b. Shop Salesmanship
c. Follow Up

Hire to the Culture

The Result

Blog Entries
a. Pump up the staff for the new season
b. Gentlemen’s (and Ladies’) Night
c. The Nordstrom Touch
d. Phil Owenby on “Cutting Edge Service”

Friday, June 17, 2011

Open to Buy / Buy Plan

There seems to be confusion at some facilities between an open-to-buy report and a buy plan. While they are both valuable retail tools they are not one and the same. A good definition of the difference is an article by Ted Hurlbut. Ted Hurlbut is the Principal of Hurlbut & Associates, a retail consulting and business advisory firm based in Foxboro, Massachusetts. He is focused on helping his clients increase sales, margins, profitability, and cash flow, and is particularly attuned to the challenges facing smaller, independent, entrepreneurial retailers. You can learn more about Ted, and Hurlbut & Associates, at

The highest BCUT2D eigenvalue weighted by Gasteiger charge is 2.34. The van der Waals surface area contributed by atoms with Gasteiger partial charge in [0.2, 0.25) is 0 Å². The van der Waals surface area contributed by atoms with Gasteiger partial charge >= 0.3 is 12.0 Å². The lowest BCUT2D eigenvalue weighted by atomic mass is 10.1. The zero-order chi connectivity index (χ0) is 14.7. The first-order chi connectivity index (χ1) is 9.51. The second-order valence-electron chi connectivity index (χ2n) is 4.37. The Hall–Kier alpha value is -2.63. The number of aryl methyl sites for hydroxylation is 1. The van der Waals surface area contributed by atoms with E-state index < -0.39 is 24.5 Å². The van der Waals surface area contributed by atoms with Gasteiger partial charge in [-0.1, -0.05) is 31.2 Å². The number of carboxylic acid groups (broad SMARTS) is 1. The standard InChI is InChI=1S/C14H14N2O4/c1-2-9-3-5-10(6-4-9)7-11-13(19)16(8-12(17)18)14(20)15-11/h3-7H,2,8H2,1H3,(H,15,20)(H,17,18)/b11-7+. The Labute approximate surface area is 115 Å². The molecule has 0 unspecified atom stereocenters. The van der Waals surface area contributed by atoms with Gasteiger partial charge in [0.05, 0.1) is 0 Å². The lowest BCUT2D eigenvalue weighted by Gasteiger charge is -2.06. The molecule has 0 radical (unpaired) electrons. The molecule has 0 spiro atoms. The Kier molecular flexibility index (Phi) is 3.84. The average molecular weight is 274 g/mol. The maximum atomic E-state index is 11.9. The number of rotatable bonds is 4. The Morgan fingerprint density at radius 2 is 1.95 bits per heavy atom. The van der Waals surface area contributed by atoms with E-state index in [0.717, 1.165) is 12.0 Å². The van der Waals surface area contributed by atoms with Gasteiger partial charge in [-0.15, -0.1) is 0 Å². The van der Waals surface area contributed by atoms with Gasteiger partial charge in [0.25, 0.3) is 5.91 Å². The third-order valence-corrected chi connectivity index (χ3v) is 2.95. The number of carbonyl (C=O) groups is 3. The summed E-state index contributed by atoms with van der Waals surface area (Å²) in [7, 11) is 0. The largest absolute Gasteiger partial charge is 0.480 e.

So what exactly is an Open-To-Buy?

The clearest and simplest definition is that it is a financial budget for retail merchandise. Let's look at this more closely.

An Open-To-Buy relates directly to retail merchandise, is structured specifically to address the needs of retailers, and is a tool designed to assist retailers manage and replenish their most significant asset, their inventory investment.

An Open-To-Buy is a budget, and involves the full range of budgetary functions. It begins with the planning process, is future oriented, provides guidance on how much to buy, and provides benchmarks for evaluating progress, and adjusting future plans.